Varieties of Trumpism and the Class Divide

Dan McLaughlin at the National Review has this piece breaking down the varieties of Trumpism and what they mean for the future of the Republican party. It’s a helpful typology, indicating both where Trumpism has a future, even one that is politically salutary, and where it does not. I found his discussion of “common-man Trumpism” especially illuminating. He writes: ‘The divide in class attitudes is much starker than in the social-egalitarian world described by Alexis de Tocqueville in his travels across 1830s America, and many educated, professional Americans don’t even see it.” This is the aspect of Trumpism that isn’t … Continue reading Varieties of Trumpism and the Class Divide

Sticky post

Some Links, re: The Claremont Institute

The Claremont Institute, home to the notorious “Flight 93 Election,” has published some bizarre essays lately, which, given what they’ve gotten up to in the past, is really saying something. I have in mind Charles Kesler’s non-apologia about Trump and January 6, which readers can find in the current edition of the Claremont Review of Books, Michael Anton’s non-apologia about Trump and January 6 (same place), and Arthur Milikh’s recent announcement of Claremont’s new Center for “The American Way of Life.” There is a lot a person could say about this group. Many of its affiliates were supporters of Trump, … Continue reading Some Links, re: The Claremont Institute

Democracy and the Constitution

David Frum has an excellent essay at The Atlantic, The Founders were Wrong about Democracy. The Constitution was meant to cultivate complex majorities rather than empower minority rule. Yet Frum is right to ask whether devices meant to channel and refine popular understandings have empowered minority rule. In many instances, they clearly have. But Frum pushes further, asking whether these devices create disorder and instability. Would we better off with simple majority rule on a host of issues? Frum makes a powerful case that “The United States in the 21st century has reached a point where the best way to attain the … Continue reading Democracy and the Constitution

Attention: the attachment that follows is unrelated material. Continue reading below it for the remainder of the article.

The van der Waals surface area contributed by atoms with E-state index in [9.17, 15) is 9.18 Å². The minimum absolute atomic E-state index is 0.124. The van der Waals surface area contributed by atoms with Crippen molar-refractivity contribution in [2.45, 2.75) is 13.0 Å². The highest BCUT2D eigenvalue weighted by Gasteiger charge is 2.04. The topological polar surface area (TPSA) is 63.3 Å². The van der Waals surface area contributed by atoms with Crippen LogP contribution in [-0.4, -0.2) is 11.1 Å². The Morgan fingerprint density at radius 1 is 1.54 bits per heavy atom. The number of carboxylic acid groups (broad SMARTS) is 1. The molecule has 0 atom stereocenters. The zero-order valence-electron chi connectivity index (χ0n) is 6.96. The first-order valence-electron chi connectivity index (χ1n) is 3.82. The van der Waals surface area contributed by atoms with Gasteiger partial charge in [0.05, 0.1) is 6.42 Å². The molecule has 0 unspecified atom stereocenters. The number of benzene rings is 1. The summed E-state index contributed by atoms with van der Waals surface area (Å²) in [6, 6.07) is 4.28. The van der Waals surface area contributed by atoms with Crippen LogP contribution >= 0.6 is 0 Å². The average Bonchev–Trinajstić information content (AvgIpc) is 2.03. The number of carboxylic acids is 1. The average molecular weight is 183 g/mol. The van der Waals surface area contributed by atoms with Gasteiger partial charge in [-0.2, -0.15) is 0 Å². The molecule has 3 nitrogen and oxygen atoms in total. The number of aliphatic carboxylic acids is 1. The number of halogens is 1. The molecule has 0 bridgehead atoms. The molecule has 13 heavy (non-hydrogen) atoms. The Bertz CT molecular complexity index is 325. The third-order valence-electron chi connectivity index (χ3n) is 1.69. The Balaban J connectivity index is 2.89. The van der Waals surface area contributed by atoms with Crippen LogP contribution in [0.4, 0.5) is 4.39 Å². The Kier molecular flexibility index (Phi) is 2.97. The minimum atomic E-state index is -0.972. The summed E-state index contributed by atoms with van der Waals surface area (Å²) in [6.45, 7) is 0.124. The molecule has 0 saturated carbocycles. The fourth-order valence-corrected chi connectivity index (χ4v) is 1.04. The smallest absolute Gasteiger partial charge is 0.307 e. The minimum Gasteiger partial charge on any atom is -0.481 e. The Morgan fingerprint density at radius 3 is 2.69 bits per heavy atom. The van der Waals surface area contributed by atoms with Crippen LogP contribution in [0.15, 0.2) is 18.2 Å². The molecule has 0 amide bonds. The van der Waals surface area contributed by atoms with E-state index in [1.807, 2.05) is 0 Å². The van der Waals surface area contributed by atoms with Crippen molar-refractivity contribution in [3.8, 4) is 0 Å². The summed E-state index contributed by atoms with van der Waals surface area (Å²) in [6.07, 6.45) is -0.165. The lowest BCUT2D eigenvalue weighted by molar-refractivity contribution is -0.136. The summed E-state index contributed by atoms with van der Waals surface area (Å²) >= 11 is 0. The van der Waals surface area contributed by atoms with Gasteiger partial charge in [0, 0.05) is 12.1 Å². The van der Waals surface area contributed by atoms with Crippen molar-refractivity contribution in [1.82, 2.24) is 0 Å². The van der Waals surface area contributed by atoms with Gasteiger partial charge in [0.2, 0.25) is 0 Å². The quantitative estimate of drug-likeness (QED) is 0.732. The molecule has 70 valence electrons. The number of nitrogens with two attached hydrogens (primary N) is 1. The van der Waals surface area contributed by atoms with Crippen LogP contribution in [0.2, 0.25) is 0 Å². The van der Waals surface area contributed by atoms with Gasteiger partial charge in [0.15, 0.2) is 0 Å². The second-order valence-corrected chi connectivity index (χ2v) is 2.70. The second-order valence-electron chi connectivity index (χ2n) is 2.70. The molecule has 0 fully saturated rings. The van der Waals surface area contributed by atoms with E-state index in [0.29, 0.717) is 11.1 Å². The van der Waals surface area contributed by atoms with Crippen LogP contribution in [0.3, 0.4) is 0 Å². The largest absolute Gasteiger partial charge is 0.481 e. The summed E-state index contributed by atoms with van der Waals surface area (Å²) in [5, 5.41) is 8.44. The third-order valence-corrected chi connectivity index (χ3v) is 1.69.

The Limits of Mitch McConnell

Mitch McConnell’s speech after the vote to acquit Donald Trump was astounding. It was so damning and unequivocal in endorsing the case that Trump had indeed abused his office by inciting an insurrection that many of us stared at the television in disbelief. How could a Senator vote to acquit if he was so prepared and persuaded to make an argument as compelling the House manager’s own closing speeches? The fact of McConnell’s speech will help render the historical meaning of this impeachment different from all prior presidential impeachments. Trump may have been acquitted. But he lost. He lost big. … Continue reading The Limits of Mitch McConnell

Why only one Article of Impeachment?

Although much of the case against Trump rests on more than just his incitement of the attack on the capitol, the House only brought over one Article of Impeachment all of which revolves around the incitement charge. In their case to the Senate, they show all of the other things Trump did leading up to that day and in its aftermath later in the day. His complete failure to mobilize any response to the attack is one of the most obvious cases of dereliction of duty by any President ever. My Constitutionalist colleague Jeff Tulis and his co-author Bill Kristol … Continue reading Why only one Article of Impeachment?